GBV holding back women’s political participation

“My ex-husband [now late] would not allow me to go out and socialise with other women in the community. He was so possessive, but above all, he was very violent,” said  the mother of two.


Tambudzai Chirongwe from Mudzimu village in Chiwenga ward in Muzarabani district, Mashonaland Central province, on the periphery of the Zimbabwean border with Mozambique, was forced to flee her home to seek refuge in Harare where she is now a vendor.

Chirongwe had to leave her home as she could not stand an abusive relationship, more so, being confined to the kitchen only.

“My ex-husband [now late] would not allow me to go out and socialise with other women in the community. He was so possessive, but above all, he was very violent,” said  the mother of two.

“I had to flee because he would not even allow me to attend school, community and church meetings, arguing that they were meant for ‘men’.”

Chirongwe is among a multitude of women across the globe whose futures were disrupted by early marriages leading to failure to realise their dreams.

“I think the reason why I am in this position is that I married at a very early age, when I was a kid. My dream was disturbed,” she said.

Gender-based violence is widespread and affects hordes of women and girls globally.

According to a 2019 World Bank report, violence against women affects one in three women globally in their lifetime.

About 35% of women worldwide have experienced either physical and/or sexual intimate partner violence or non-partner sexual violence, the report says.

Zimbabwe is not spared from the scourge, and Musasa Project, an organisation that champions the fight against gender-based violence in the country, pointed out that about one in three women aged 15 to 49 have experienced physical violence while about one in four women have experienced sexual violence since the age of 15.

The United Nations Declaration on the Elimination of Violence Against Women defines violence against women as “any act of gender-based violence that results in, or is likely to result in, physical, sexual or psychological harm or suffering to women, including threats of such acts, coercion or arbitrary deprivation of liberty, whether occurring in public or in private life”.

Growing acts of violence against women serve as a strong barrier to women accessing their right to participate fully and equally in politics and public life in general.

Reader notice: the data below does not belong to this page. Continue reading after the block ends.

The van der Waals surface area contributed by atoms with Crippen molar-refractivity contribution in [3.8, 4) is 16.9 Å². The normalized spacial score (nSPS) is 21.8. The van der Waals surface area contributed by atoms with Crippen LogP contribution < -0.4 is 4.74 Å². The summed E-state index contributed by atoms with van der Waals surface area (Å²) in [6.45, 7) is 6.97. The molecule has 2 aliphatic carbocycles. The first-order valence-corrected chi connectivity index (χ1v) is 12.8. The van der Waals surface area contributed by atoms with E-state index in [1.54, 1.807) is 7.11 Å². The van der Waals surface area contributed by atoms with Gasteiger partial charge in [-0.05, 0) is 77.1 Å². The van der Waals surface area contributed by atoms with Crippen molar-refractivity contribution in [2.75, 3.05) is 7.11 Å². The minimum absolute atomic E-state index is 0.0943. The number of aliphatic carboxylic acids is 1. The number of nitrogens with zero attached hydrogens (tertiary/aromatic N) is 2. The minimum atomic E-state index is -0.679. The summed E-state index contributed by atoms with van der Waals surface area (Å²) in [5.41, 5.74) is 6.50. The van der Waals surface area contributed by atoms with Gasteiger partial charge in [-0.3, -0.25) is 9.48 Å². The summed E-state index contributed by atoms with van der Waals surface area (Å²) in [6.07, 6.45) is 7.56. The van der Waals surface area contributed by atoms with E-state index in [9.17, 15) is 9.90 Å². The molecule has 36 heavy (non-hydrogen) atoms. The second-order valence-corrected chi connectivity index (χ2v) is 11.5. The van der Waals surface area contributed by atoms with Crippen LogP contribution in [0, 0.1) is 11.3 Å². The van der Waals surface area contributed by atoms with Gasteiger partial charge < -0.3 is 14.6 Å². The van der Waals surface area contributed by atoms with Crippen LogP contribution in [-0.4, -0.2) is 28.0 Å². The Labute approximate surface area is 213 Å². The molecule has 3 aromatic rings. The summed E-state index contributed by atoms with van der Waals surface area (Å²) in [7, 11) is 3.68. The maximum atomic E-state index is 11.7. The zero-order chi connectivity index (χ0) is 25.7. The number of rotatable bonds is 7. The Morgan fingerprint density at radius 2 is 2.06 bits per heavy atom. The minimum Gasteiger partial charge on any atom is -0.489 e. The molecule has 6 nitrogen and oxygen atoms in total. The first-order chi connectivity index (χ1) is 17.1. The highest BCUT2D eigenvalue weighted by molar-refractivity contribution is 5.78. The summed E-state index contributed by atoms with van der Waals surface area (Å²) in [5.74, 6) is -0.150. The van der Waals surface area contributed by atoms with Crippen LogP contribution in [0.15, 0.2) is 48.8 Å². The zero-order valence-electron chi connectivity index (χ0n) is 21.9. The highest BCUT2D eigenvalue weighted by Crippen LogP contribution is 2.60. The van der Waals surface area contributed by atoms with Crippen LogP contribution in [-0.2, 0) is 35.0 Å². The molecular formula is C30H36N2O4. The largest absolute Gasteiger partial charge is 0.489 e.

Just like any rural community, Muzarabani is fraught with harmful traditional practices that perpetuate the discrimination and infringement of women’s fundamental civil liberties.

In this district, and the province in general, the patriarchal value system is the order of the day.

The unresponsive participation of women in Mashonaland Central province correlates highly with the soaring rate of gender-based violence in the area.

According to the Zimbabwe Demographic Survey for 2015, the three Mashonaland provinces have the highest gender-based violence prevalence rate of above 43 %.

Politically, women have played second fiddle to men when it comes to positions of authority. Of the 18 House of Assembly slots for Mashonaland Central province in the 2018  election, there is none for women.

In Guruve Rural District Council, there is only one female out of the 24 councillors voted for in the 2018 election while of the 29 councillors in Muzarabani Rural District Council, three are female.

The scenario is the same across other rural district councils in the province.

“Very few women have made it in politics in Muzarabani. Most of them occupy small portfolios because men will not allow them into those big offices. There are no women MPs in Muzarabani and I don’t remember the district having one over the years,” Chirongwe said.

Although gender sensitisation workshops with traditional authority structures have been done in the country with the aim of transforming rural communities to be more sensitive to women’s economic and social rights, and gender equality and equity issues, women continue to suffer at the hands of harmful traditional and cultural practices.

Zimbabwe has come up with policies and laws that promote the equal participation of women and men in public life to ensure women and men are entitled to vote in all elections, and are eligible for election to all publicly elected bodies established by national law.

Section 17 of the constitution says: “the state and all institutions and agencies of government at every level must take practical measures to ensure that women have access to resources including land on the basis of equality with men.”

The constitution goes further by providing for a reserved quota for women in the Lower House and proportional representation in the Senate.